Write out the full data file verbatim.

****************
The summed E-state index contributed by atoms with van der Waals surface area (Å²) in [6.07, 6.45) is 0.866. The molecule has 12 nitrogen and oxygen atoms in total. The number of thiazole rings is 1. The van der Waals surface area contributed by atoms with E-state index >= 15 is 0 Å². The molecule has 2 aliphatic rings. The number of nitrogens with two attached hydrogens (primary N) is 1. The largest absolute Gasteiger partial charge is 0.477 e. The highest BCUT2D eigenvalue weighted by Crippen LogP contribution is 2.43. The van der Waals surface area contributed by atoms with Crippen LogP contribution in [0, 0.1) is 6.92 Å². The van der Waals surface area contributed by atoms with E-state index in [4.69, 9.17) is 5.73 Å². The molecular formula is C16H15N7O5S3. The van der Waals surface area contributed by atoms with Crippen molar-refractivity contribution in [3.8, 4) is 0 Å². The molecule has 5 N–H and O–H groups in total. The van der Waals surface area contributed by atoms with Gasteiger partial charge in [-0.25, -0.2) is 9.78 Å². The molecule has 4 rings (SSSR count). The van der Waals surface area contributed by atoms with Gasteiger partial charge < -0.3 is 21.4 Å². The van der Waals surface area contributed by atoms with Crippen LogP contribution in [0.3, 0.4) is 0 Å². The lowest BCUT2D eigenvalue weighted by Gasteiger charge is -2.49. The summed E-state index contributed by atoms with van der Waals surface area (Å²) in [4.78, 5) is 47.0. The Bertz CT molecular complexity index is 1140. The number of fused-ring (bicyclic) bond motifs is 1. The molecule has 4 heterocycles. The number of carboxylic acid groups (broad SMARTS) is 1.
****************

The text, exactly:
The summed E-state index contributed by atoms with van der Waals surface area (Å²) in [6.07, 6.45) is 0.866. The molecule has 12 nitrogen and oxygen atoms in total. The number of thiazole rings is 1. The van der Waals surface area contributed by atoms with E-state index >= 15 is 0 Å². The molecule has 2 aliphatic rings. The number of nitrogens with two attached hydrogens (primary N) is 1. The largest absolute Gasteiger partial charge is 0.477 e. The highest BCUT2D eigenvalue weighted by Crippen LogP contribution is 2.43. The van der Waals surface area contributed by atoms with Crippen LogP contribution in [0, 0.1) is 6.92 Å². The van der Waals surface area contributed by atoms with E-state index in [4.69, 9.17) is 5.73 Å². The molecular formula is C16H15N7O5S3. The van der Waals surface area contributed by atoms with Crippen molar-refractivity contribution in [3.8, 4) is 0 Å². The molecule has 5 N–H and O–H groups in total. The van der Waals surface area contributed by atoms with Gasteiger partial charge in [-0.25, -0.2) is 9.78 Å². The molecule has 4 rings (SSSR count). The van der Waals surface area contributed by atoms with Gasteiger partial charge < -0.3 is 21.4 Å². The van der Waals surface area contributed by atoms with Crippen LogP contribution in [0.3, 0.4) is 0 Å². The lowest BCUT2D eigenvalue weighted by Gasteiger charge is -2.49. The summed E-state index contributed by atoms with van der Waals surface area (Å²) in [4.78, 5) is 47.0. The Bertz CT molecular complexity index is 1140. The number of fused-ring (bicyclic) bond motifs is 1. The molecule has 4 heterocycles. The number of carboxylic acid groups (broad SMARTS) is 1.